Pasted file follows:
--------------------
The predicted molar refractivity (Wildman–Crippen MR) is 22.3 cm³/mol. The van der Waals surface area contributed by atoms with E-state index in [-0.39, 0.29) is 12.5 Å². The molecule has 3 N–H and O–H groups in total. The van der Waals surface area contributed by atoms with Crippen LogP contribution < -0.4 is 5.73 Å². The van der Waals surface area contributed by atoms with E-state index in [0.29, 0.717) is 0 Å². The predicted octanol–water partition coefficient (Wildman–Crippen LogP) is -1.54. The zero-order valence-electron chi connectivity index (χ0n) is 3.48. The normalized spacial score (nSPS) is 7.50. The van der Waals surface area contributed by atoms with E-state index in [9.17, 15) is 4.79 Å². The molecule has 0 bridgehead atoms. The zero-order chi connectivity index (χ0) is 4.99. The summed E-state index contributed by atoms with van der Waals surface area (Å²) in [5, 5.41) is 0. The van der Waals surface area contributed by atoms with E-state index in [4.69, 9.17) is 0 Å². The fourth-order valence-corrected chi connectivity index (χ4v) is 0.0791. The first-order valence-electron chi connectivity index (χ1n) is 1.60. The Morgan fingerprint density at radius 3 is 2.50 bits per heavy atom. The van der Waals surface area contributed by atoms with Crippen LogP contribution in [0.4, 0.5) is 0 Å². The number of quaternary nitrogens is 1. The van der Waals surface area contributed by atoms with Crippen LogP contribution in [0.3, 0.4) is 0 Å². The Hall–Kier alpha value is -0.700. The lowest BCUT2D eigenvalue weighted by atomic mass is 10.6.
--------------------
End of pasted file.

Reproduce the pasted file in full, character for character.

The predicted molar refractivity (Wildman–Crippen MR) is 22.3 cm³/mol. The van der Waals surface area contributed by atoms with E-state index in [-0.39, 0.29) is 12.5 Å². The molecule has 3 N–H and O–H groups in total. The van der Waals surface area contributed by atoms with Crippen LogP contribution < -0.4 is 5.73 Å². The van der Waals surface area contributed by atoms with E-state index in [0.29, 0.717) is 0 Å². The predicted octanol–water partition coefficient (Wildman–Crippen LogP) is -1.54. The zero-order valence-electron chi connectivity index (χ0n) is 3.48. The normalized spacial score (nSPS) is 7.50. The van der Waals surface area contributed by atoms with E-state index in [9.17, 15) is 4.79 Å². The molecule has 0 bridgehead atoms. The zero-order chi connectivity index (χ0) is 4.99. The summed E-state index contributed by atoms with van der Waals surface area (Å²) in [5, 5.41) is 0. The van der Waals surface area contributed by atoms with E-state index in [4.69, 9.17) is 0 Å². The fourth-order valence-corrected chi connectivity index (χ4v) is 0.0791. The first-order valence-electron chi connectivity index (χ1n) is 1.60. The Morgan fingerprint density at radius 3 is 2.50 bits per heavy atom. The van der Waals surface area contributed by atoms with Crippen LogP contribution in [0.4, 0.5) is 0 Å². The number of quaternary nitrogens is 1. The van der Waals surface area contributed by atoms with Crippen LogP contribution in [0.3, 0.4) is 0 Å². The Hall–Kier alpha value is -0.700. The lowest BCUT2D eigenvalue weighted by atomic mass is 10.6.